What is Inheritance Tax and how can I reduce it?

What is Inheritance Tax and how can I reduce it?

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Most of us will pay taxes for a large proportion of our lives and then still leave our loved ones with a tax bill to pay upon our death for Inheritance Tax…it doesn’t seem fair does it?

So what exactly is Inheritance Tax? When is it payable and is there anything that you can do to reduce your Inheritance Tax bill?

Let’s take a look…

Inheritance Tax only becomes payable on death and is calculated taking into consideration the value of everything that you own at the date of your death and including any gifts that you made within the seven years prior to your death. Any debts or liabilities that you have at the date of your death will be deducted from the value of your assets and this final balance is what is used to calculate whether any Inheritance Tax is payable.

If you are leaving your assets (property, money, personal possessions etc.) to your spouse or civil partner then this will be exempt from Inheritance Tax, as are any gifts made to Charities.

However, anything left to children or anyone else will be subject to Inheritance Tax where the value exceed the Inheritance Tax Threshold.

The Inheritance Tax Threshold is currently set at £325,000 per person and an additional £150,000 can be claimed if you are passing your residential property to a direct descendent (children / grandchildren), this is termed the Residential Nil Rate Band. The figure of £150,000 is set to rise to £175,000 in April of 2020 meaning that each person will have £500,000 before having to pay Inheritance Tax. This is also transferable between spouses and civil partners, meaning that if you pass everything to your spouse or civil partner upon your death then no Inheritance Tax will be payable and from 2020 (if both your death and your spouse/civil partner passes after April 2020) then your Estate can total £1million before any Inheritance Tax is payable.

If your estate is worth more than £2million then you lose the right to claim all of the Residential Nil Rate Band, thus for every £2 over the £2million valuation, you will lose £1 of the Residential Nil Rate Band.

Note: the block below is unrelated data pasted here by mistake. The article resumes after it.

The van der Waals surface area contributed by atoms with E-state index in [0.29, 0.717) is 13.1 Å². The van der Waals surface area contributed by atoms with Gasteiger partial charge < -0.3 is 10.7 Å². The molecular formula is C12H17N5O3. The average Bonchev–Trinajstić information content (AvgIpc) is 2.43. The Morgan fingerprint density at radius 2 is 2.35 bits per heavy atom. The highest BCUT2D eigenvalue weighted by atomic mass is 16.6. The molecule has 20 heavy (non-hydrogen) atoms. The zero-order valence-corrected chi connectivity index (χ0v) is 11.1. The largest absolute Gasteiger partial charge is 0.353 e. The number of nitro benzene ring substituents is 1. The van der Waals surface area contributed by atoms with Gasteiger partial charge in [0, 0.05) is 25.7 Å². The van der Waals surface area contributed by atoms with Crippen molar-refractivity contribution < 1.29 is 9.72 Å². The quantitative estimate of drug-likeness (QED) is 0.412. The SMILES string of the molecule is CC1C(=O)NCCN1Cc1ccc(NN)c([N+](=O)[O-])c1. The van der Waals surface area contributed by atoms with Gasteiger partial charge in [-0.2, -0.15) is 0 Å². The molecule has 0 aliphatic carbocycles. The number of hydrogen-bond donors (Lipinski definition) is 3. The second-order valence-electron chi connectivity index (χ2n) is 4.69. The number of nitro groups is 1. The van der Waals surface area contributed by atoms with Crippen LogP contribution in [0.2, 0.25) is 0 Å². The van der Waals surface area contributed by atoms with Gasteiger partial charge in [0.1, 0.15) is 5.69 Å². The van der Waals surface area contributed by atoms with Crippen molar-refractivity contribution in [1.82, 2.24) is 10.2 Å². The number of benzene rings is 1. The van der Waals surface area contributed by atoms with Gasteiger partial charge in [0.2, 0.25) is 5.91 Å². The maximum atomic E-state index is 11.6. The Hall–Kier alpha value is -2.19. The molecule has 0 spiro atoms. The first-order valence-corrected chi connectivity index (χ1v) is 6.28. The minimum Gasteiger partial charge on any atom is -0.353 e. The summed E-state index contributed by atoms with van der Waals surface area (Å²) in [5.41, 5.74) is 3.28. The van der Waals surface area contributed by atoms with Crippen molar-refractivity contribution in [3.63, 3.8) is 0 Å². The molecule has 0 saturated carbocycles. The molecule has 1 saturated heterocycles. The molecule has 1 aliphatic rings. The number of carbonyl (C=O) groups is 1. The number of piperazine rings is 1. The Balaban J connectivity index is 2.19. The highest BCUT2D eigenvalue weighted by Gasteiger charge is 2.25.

Inheritance Tax is payable at 40% of anything above the Inheritance Tax Threshold (or Nil Rate Band).

If you are leaving 10% or more of your Estate to Charity (whether one or multiple Charities) then your rate of Inheritance Tax will be reduced to 36%.

Now, we mentioned above that any gifts made in the seven years prior to your death will be taken into account when calculating the value of your Estate. HOWEVER, if these gifts were made from surplus income then they do not need to be taken into account when calculating your Inheritance Tax liability. We all benefit from a £3,000 allowance each year which we are able to gift before Inheritance Tax become payable and so it may well be important to consider this when assessing the value of a deceased loved one’s Estate.

There may be other exemptions on gifts that you can benefit from such as gifts on marriage, you can find out more about this in our article – Inheritance Tax: What can be done to reduce your exposure? 

Another consideration that we would always advise looking at is putting your property into a Trust, meaning that upon their death the property passes to whoever they want it to (perhaps their children, grandchildren, nieces or nephews) but their spouse is entitled to benefit from the property and live there until their death or until they remarry (if this happens). This not only has the benefit of protecting the property for your intended beneficiary but also protects you and your spouse if the property is valued in relation to Care Fees as the share in Trust will not be taken into consideration.

As always, we would always recommend reviewing your Will regularly to ensure that it still does exactly what you want it to and that you have considered possible benefits and exemptions that you could benefit from.

Check out our article – Inheritance Tax: What can be done to reduce your exposure? For more information on reducing your Inheritance Tax liability.

If you would like to discuss your Inheritance Tax liability, or putting a Will in place, call us on 01727 865 121 or email us at info@TotalLegacyCare.co.uk for a free consultation

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Leah Waller

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